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Approximately 11 million sq.ft. of prime office space absorbed in Q3, 2016 across the leading cities in India; highest absorption recorded in the past 10 quarters


First 9 months of 2016 witnessed office absorption of about 28 million sq.ft. 

New Delhi, October 19, 2016– As per the findings of CBRE’s latest India Office Market View Report – Q3 2016, demand for prime office space reached a ten quarter high of approximately 11 million sq. ft. for the July – September period. The quarter recorded a growth of 9% on a q-o-q basis and 14% on a y-o-y basis. As on September 30, 2016, overall prime office space absorption across the seven leading cities was about 28 million sq.ft. for the year.

The demand was led by Bangalore (24%), Hyderabad (17%) and Mumbai (16%), followed by Chennai (16%) and Pune (13%). This increase in demand is an indication of an improvement in overall economic sentiment, with both domestic and international corporates remaining upbeat on their entry/expansion strategies.

Commenting on the findings of the report, Mr. Anshuman Magazine, Chairman –India & South East Asia, CBRE said, “The commercial real estate market in India continues to grow at a steady pace. Positive changes in policy and regulations have given a further boost to the sector. The year 2015was a record year – with the segment witnessing the highest ever annual office absorption. With just a few months left till the end of the year, I am optimistic that this number will be met, if not surpassed.”

A sector-wise analysis of the quarter’s office space take-up revealed that IT/ITeS firms continued to lead office transaction activity, accounting for about 54% of the deal closures. Besides the IT/ITeS sector, BFSI, and Engineering &Manufacturing were the other sectors driving demand for office space. Both these sectors accounted for about 10-11% share each in quarterly space absorption, mostly led by transactions closed in Mumbai and Chennai.



Office Supply (%)

Q3, 2016

Q2, 2016

Delhi – NCR























With respect to the supply side, office supply addition in the third quarter witnessed a marginal up-tick, rising by about 9% on a q-o-q basis and 29% on a y-o-y basis. Mumbai and Chennai together accounted for almost 65% of the new supply completed during the quarter, followed by Kolkata (16%).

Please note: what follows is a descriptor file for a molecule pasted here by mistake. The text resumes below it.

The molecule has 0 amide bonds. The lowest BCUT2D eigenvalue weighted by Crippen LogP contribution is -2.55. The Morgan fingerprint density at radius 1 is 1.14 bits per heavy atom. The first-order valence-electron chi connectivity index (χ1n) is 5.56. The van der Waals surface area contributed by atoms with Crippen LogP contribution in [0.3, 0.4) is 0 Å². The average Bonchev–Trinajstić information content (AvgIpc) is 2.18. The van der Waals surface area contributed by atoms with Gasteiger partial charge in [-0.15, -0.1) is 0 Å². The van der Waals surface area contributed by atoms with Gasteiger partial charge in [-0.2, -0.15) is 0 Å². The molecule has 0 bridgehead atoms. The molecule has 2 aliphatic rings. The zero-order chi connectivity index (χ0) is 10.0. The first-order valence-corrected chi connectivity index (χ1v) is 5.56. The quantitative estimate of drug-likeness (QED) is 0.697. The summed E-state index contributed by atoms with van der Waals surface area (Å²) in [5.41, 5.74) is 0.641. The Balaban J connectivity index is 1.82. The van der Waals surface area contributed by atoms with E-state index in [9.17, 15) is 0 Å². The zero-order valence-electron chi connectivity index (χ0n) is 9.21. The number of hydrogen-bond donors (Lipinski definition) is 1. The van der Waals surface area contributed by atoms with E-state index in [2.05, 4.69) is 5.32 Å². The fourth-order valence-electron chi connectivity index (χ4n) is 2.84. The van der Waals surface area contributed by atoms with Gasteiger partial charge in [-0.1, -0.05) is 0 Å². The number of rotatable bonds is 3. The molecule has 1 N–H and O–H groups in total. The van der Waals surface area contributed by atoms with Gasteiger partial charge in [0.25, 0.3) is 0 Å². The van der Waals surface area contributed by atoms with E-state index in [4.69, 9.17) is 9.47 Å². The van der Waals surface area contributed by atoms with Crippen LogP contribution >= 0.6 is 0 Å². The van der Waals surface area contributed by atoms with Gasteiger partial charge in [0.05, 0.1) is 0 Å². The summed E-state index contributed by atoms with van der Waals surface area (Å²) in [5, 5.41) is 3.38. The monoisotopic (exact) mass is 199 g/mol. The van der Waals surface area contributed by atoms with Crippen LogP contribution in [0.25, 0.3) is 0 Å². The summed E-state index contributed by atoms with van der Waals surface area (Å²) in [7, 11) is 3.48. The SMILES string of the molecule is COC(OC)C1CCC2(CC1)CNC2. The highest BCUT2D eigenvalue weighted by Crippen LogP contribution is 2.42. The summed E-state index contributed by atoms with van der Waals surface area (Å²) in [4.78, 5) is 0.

This was the second quarter in the year in which Mumbai and Kolkata dominated supply additions across key cities. In line with the trend observed during the previous few quarters, non-IT developments continued to lead supply, with a share of more than 40% of new space completed, followed by IT buildings that accounted for a share of about 30%.


“India continues to be a key outsourcing location among global corporates and this is reflective in the steady growth in demand for prime office space. A recent trend that has been noted is the increase in demand for small to medium sized office space, not just in the metros, but also in smaller cities. Additionally, the increasing buzz around REITs in India (with the first listing likely to occur in the coming months), better alignment of developers with compliances under the RERA Act (which also covers the commercial segment), and trends in the global outsourcing industry are also likely to impact the commercial real estate sector in the coming quarters.” said Mr. Ram Chandnani, Managing Director – Transactions Services, CBRE South Asia Pvt. Ltd.

As per the report, rental growth has now moved to the relatively smaller markets of Chennai, Hyderabad and Pune; although amongst the relatively bigger markets Bangalore continues to experience rental growth. Decreasing space availability coupled with rising occupier interest led to a 1-10% q-o-q rental growth in most peripheral micro-markets of these cities across the IT, Non IT and SEZ segments. Sustained occupier interest also led to a quarterly rental growth of about 1-7% in the CBD’s of Bangalore, Pune and Chennai. This rental growth might sustain in supply-deficient prime locations in the coming quarters; although the rate of this growth might vary across cities.